As a business owner, I’m also glad to see a company with a good idea go after and successfully acquire funding through a nontypical source.  In the cybersecurity world, SBIRs are pretty common and you can also find them in plenty of other industries.  I’d never thought about them in education, though.  It seems like a great fit for video games and I’d like to see more companies go after similar grants.

Impact of Education

Not only is retention better when kids learn while having fun, but games can often lead to something called tangential learning.  That’s where the game casually introduces something, and you learn more about it either outside the game or as a secondary result of playing the game.  For instance, playing Sid Meier's Civilization introduces you to a myriad of historical cities, empires, and leaders.

The point of the game isn’t to teach you about those cultures and historical figures, but you learn about them as a side-effect of playing the game.   You learn that Roman legions were involved with building roads and that the Scythians were a nomadic people known for their use of mounted archers.  You might also go look up one of the natural wonders in the game in a pique of curiosity.  That’s tangential learning, and it’s a powerful tool.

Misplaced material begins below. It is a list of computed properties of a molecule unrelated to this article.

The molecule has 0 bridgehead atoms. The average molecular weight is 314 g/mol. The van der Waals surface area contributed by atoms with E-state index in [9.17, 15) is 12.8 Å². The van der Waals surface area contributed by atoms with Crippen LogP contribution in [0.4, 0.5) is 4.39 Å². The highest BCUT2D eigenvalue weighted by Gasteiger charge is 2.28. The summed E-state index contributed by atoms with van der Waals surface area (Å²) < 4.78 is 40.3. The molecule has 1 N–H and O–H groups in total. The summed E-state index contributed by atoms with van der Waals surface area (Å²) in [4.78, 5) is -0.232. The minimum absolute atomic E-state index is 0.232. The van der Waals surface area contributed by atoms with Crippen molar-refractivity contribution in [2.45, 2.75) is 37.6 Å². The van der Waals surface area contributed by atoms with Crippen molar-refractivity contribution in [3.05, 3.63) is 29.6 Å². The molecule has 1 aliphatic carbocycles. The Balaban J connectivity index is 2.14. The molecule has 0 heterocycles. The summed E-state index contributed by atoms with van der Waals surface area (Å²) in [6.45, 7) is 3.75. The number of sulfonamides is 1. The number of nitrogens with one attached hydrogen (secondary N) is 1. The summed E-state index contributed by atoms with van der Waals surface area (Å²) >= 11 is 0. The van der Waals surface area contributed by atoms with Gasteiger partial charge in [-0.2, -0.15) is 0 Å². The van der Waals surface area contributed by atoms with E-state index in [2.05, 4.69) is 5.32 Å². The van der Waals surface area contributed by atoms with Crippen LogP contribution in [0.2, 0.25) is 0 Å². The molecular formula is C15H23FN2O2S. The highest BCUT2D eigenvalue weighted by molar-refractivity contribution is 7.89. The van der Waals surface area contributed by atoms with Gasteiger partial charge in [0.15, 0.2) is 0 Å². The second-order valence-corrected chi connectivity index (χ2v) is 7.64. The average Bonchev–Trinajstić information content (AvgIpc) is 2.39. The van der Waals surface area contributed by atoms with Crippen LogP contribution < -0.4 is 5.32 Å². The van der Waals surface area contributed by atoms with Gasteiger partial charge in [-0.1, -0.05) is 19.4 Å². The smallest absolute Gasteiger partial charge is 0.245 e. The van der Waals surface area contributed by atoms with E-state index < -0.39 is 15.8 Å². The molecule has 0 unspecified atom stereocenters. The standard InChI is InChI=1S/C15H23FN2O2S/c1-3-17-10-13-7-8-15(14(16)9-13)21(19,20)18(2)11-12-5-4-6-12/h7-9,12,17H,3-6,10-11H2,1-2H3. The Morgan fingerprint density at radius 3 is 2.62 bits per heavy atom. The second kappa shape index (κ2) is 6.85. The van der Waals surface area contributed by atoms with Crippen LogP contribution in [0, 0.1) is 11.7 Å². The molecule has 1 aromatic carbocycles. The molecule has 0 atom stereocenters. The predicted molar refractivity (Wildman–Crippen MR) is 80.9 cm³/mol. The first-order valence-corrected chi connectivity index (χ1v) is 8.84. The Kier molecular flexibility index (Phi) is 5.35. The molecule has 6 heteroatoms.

Animals were programed to not like roads so that they’d be less likely to get in players’ way, but the result is actually very realistic. Animals don’t like roads for a number of reasons, but the cleared area next to a road is easy to travel on. Thus, why you often seen deer running along the edge of a road.

But John told me that while education was clearly a part of their game, it wasn’t their core pitch when going after the grant.  He said that “it was more that students where collaborating in a shared world where their understanding of science and understanding of the scenario is what matters.”  The teamwork and community-building aspects of the game are actually the core aspect around which everything else revolves.